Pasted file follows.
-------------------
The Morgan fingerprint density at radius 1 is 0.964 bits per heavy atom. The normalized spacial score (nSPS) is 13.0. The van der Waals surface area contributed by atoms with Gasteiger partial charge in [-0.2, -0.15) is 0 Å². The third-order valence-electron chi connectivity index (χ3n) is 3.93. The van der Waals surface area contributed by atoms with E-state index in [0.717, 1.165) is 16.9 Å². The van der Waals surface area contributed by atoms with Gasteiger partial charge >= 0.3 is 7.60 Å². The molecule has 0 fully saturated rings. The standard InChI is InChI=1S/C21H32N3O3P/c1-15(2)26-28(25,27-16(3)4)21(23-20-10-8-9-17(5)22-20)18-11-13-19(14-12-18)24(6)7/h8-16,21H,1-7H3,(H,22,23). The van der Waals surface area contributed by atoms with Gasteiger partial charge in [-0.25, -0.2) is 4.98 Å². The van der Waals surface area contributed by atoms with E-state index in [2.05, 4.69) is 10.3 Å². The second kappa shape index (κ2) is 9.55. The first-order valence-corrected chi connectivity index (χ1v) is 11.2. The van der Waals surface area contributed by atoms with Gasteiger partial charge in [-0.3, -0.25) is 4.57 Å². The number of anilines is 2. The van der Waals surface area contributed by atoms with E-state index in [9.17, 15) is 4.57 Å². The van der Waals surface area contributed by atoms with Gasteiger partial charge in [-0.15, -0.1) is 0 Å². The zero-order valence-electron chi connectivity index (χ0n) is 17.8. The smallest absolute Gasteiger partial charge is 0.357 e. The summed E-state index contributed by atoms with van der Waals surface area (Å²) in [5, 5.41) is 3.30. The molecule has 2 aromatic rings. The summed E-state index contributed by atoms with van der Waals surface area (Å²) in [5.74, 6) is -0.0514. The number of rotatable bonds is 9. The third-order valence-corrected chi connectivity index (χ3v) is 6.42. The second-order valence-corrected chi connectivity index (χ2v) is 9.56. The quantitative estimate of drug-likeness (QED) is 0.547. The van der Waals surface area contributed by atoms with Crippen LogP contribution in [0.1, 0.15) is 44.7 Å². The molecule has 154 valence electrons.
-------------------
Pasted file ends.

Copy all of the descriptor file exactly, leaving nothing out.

The Morgan fingerprint density at radius 1 is 0.964 bits per heavy atom. The normalized spacial score (nSPS) is 13.0. The van der Waals surface area contributed by atoms with Gasteiger partial charge in [-0.2, -0.15) is 0 Å². The third-order valence-electron chi connectivity index (χ3n) is 3.93. The van der Waals surface area contributed by atoms with E-state index in [0.717, 1.165) is 16.9 Å². The van der Waals surface area contributed by atoms with Gasteiger partial charge >= 0.3 is 7.60 Å². The molecule has 0 fully saturated rings. The standard InChI is InChI=1S/C21H32N3O3P/c1-15(2)26-28(25,27-16(3)4)21(23-20-10-8-9-17(5)22-20)18-11-13-19(14-12-18)24(6)7/h8-16,21H,1-7H3,(H,22,23). The van der Waals surface area contributed by atoms with Gasteiger partial charge in [-0.25, -0.2) is 4.98 Å². The van der Waals surface area contributed by atoms with E-state index in [2.05, 4.69) is 10.3 Å². The second kappa shape index (κ2) is 9.55. The first-order valence-corrected chi connectivity index (χ1v) is 11.2. The van der Waals surface area contributed by atoms with Gasteiger partial charge in [-0.3, -0.25) is 4.57 Å². The number of anilines is 2. The van der Waals surface area contributed by atoms with E-state index in [9.17, 15) is 4.57 Å². The van der Waals surface area contributed by atoms with Gasteiger partial charge in [-0.15, -0.1) is 0 Å². The zero-order valence-electron chi connectivity index (χ0n) is 17.8. The smallest absolute Gasteiger partial charge is 0.357 e. The summed E-state index contributed by atoms with van der Waals surface area (Å²) in [5, 5.41) is 3.30. The molecule has 2 aromatic rings. The summed E-state index contributed by atoms with van der Waals surface area (Å²) in [5.74, 6) is -0.0514. The number of rotatable bonds is 9. The third-order valence-corrected chi connectivity index (χ3v) is 6.42. The second-order valence-corrected chi connectivity index (χ2v) is 9.56. The quantitative estimate of drug-likeness (QED) is 0.547. The van der Waals surface area contributed by atoms with Crippen LogP contribution in [0.1, 0.15) is 44.7 Å². The molecule has 154 valence electrons.